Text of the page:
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Tut's Chariot Theory
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Frater0082
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PostPosted: Tue Nov 05, 2013 7:52 pm    Post subject: Tut's Chariot Theory Reply with quote

Even though it can sort of be ruled that Tut got in a bad chariot accident i wouldn't quite say that his chariot accident was an accident. What if it could have been engineered, or other-words planned.

I think people are forgetting that Tut was already a sickly boy, why would a ill person be left alone to drive a chariot. Someone had to had been there with him to witness this.
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PostPosted: Wed Nov 06, 2013 8:56 am    Post subject: Re: Tut's Chariot Theory Reply with quote

Frater0082 wrote:
Even though it can sort of be ruled that Tut got in a bad chariot accident i wouldn't quite say that his chariot accident was an accident. What if it could have been engineered, or other-words planned.

I think people are forgetting that Tut was already a sickly boy, why would a ill person be left alone to drive a chariot. Someone had to had been there with him to witness this.


As far as I know, there's no real evidence Tutankhamun was a "sickly" person - the malaria theory has since been disproven, and there are varying opinions (but no proof) that speculated bone necrosis took place before Tutankhamun's eventual death.

There are a number of representations of Tutankhamun driving/riding a chariot - the Painted Box Casket (Carter 021), the ostrich fan (Carter 242), as well as 6 complete chariots and over 100 items related to these chariots. So, there's little doubt, since the chariots show indications of everyday wear and tear, that Tutankhamun considered himself a sportsman and an experienced chariot driver.

Chariot driving is not without its dangers, so finding over 100 walking sticks - many used with continued wear and tear - may indicate that like modern young men, Tutankhamun had a real love of the chariot as a sport, as well as his share of accidents and injuries related to the chariot. But, it is the crushed chest, cut ribs, bone gangrene in his broken knee and shattered legs and feet that tell us that one day the chariot got away from even this most experienced driver.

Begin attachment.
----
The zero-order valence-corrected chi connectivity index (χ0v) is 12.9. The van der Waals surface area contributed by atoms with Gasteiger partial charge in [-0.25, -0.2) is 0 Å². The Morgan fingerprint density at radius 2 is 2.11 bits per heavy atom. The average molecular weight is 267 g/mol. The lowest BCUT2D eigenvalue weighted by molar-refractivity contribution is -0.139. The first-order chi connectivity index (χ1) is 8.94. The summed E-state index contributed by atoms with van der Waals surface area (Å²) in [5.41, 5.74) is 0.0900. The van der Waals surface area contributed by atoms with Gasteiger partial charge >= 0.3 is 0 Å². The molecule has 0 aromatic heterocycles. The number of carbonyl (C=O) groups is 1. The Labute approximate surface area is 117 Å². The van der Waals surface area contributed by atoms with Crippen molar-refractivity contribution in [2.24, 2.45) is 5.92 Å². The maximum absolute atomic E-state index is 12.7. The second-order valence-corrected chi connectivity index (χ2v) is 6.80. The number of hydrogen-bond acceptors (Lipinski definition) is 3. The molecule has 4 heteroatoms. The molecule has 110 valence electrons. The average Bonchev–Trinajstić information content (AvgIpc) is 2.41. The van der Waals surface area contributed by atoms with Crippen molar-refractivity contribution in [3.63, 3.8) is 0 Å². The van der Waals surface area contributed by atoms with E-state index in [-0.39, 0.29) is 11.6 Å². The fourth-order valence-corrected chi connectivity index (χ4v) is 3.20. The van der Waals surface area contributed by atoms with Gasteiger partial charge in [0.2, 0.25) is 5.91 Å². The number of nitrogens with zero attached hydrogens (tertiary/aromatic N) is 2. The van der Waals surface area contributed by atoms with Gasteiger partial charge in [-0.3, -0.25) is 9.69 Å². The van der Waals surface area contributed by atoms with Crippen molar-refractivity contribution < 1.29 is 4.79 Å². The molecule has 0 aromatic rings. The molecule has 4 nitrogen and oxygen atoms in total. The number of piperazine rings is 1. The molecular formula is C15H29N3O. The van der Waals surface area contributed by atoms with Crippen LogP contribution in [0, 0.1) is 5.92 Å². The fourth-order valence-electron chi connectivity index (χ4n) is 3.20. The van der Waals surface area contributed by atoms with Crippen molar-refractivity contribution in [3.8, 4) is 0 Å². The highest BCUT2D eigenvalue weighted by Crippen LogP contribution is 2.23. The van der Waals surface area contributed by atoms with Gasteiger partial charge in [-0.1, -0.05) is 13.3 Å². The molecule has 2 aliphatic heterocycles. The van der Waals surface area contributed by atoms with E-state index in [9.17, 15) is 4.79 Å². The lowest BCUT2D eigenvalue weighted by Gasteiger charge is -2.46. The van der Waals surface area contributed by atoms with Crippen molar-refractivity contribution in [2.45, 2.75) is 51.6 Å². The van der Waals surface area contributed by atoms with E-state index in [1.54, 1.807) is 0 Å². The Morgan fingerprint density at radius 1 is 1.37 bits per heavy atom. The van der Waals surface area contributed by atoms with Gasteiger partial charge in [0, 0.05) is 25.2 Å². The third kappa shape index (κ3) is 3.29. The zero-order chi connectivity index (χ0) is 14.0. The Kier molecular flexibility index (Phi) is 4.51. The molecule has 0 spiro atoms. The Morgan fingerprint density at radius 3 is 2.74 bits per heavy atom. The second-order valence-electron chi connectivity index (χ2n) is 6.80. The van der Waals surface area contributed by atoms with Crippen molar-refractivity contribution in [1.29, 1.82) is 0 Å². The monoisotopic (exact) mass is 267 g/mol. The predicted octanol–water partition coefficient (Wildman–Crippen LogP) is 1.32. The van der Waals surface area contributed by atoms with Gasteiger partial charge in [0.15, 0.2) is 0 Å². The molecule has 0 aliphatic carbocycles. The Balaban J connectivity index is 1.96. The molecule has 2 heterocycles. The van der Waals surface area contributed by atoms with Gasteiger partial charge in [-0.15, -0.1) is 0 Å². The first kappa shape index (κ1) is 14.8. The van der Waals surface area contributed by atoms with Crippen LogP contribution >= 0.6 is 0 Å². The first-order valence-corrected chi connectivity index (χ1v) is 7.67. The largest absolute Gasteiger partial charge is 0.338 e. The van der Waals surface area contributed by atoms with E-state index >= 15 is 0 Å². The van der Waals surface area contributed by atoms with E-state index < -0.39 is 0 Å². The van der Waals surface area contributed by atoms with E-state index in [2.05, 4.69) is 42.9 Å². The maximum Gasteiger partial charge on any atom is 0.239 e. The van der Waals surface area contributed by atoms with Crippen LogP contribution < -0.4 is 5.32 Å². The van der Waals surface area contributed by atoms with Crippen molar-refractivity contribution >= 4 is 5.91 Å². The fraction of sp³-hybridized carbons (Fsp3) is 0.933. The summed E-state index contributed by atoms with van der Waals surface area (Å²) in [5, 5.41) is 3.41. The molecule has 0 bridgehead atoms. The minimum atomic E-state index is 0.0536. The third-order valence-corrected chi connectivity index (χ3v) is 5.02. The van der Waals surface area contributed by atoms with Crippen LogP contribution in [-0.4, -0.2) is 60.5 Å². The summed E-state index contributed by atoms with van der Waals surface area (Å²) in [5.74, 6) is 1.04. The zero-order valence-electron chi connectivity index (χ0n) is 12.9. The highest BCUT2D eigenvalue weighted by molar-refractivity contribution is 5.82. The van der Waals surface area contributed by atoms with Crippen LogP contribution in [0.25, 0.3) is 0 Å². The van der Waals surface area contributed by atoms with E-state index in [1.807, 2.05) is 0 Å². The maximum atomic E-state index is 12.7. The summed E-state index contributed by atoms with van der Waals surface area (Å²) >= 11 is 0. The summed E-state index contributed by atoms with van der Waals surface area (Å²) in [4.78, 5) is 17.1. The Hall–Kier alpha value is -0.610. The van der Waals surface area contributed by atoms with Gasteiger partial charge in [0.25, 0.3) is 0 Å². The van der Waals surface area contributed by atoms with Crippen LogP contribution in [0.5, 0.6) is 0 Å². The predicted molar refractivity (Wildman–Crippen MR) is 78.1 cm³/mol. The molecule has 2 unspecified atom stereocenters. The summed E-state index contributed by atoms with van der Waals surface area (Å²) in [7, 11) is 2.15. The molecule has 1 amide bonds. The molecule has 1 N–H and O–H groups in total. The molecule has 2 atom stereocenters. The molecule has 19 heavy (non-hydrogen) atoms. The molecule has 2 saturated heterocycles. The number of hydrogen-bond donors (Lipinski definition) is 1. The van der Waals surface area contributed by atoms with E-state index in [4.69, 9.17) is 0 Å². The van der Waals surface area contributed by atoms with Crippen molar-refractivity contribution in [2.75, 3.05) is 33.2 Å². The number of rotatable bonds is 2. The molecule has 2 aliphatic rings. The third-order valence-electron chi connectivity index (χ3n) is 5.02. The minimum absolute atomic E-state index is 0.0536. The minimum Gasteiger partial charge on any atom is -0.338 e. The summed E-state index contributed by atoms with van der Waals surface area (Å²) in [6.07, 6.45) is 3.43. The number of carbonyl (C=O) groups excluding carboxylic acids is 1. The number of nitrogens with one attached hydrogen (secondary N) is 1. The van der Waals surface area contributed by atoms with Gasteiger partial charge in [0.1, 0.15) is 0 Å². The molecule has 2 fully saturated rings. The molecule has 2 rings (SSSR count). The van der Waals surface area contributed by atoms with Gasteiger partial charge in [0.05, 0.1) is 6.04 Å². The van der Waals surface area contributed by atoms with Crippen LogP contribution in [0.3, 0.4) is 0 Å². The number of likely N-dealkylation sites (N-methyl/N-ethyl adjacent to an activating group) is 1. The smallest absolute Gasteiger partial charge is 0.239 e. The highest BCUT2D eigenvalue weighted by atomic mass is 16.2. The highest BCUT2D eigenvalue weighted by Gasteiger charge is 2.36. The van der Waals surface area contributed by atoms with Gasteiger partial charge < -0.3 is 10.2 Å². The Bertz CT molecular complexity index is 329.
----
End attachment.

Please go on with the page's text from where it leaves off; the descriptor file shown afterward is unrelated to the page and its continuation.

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PostPosted: Wed Nov 06, 2013 11:50 am    Post subject: Reply with quote

Not to mention the large missing part of the left pelvis - which was presumably shattered and the pieces removed by the embalmers, maybe via the nearby abdominal incision.

Clearly there were not many possibilities back then for a king to get himself into such a mess. Damage of this extent could not have been caused by malaria, any genetic defect, a fall on the ground or even down some stairs.
As I see it a chariot accident was about the only way to account for the state of the mummy.
Harer`s proposed theory of a fatal hippo bite disregards all the physical damage that occurred beyond the chest injury and therefore isn`t a likely scenario IMO.
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Frater0082
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PostPosted: Thu Nov 07, 2013 4:20 pm    Post subject: Reply with quote

now that you've explained it clear to me i understand sothis thanks.


(sighs) there is so many things about Tut that even i don't know about. I guess many can say that the mystery of King Tut's death is solved, but the stories before and after still remains.

Its not over by a long shot.
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PostPosted: Fri Nov 08, 2013 8:59 pm    Post subject: Re: Tut's Chariot Theory Reply with quote

Frater0082 wrote:
Even though it can sort of be ruled that Tut got in a bad chariot accident i wouldn't quite say that his chariot accident was an accident. What if it could have been engineered, or other-words planned.

I think people are forgetting that Tut was already a sickly boy, why would a ill person be left alone to drive a chariot. Someone had to had been there with him to witness this.